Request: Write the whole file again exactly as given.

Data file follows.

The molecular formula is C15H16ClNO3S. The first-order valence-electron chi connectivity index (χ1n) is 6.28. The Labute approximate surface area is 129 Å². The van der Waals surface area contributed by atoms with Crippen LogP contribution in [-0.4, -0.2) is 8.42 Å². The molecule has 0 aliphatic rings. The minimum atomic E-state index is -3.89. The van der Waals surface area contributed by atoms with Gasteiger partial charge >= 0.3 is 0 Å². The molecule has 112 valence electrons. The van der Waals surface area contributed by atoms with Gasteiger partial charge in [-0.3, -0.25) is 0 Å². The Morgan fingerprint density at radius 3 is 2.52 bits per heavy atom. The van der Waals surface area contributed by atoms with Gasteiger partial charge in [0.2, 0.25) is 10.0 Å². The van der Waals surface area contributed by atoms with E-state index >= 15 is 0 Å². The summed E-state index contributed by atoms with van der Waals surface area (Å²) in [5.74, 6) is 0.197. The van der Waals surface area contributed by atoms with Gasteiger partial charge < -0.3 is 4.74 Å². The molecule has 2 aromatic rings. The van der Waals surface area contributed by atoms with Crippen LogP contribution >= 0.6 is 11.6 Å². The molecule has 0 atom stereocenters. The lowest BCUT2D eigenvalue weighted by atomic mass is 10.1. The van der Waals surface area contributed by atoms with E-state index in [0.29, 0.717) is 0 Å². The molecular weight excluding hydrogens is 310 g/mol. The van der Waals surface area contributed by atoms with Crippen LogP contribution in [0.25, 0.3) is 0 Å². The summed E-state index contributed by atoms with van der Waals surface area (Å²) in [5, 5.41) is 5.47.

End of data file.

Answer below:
The molecular formula is C15H16ClNO3S. The first-order valence-electron chi connectivity index (χ1n) is 6.28. The Labute approximate surface area is 129 Å². The van der Waals surface area contributed by atoms with Crippen LogP contribution in [-0.4, -0.2) is 8.42 Å². The molecule has 0 aliphatic rings. The minimum atomic E-state index is -3.89. The van der Waals surface area contributed by atoms with Gasteiger partial charge >= 0.3 is 0 Å². The molecule has 112 valence electrons. The van der Waals surface area contributed by atoms with Gasteiger partial charge in [-0.3, -0.25) is 0 Å². The Morgan fingerprint density at radius 3 is 2.52 bits per heavy atom. The van der Waals surface area contributed by atoms with Gasteiger partial charge in [0.2, 0.25) is 10.0 Å². The van der Waals surface area contributed by atoms with E-state index >= 15 is 0 Å². The summed E-state index contributed by atoms with van der Waals surface area (Å²) in [5.74, 6) is 0.197. The van der Waals surface area contributed by atoms with Gasteiger partial charge < -0.3 is 4.74 Å². The molecule has 2 aromatic rings. The van der Waals surface area contributed by atoms with Crippen LogP contribution >= 0.6 is 11.6 Å². The molecule has 0 atom stereocenters. The lowest BCUT2D eigenvalue weighted by atomic mass is 10.1. The van der Waals surface area contributed by atoms with E-state index in [0.29, 0.717) is 0 Å². The molecular weight excluding hydrogens is 310 g/mol. The van der Waals surface area contributed by atoms with Crippen LogP contribution in [0.25, 0.3) is 0 Å². The summed E-state index contributed by atoms with van der Waals surface area (Å²) in [5, 5.41) is 5.47.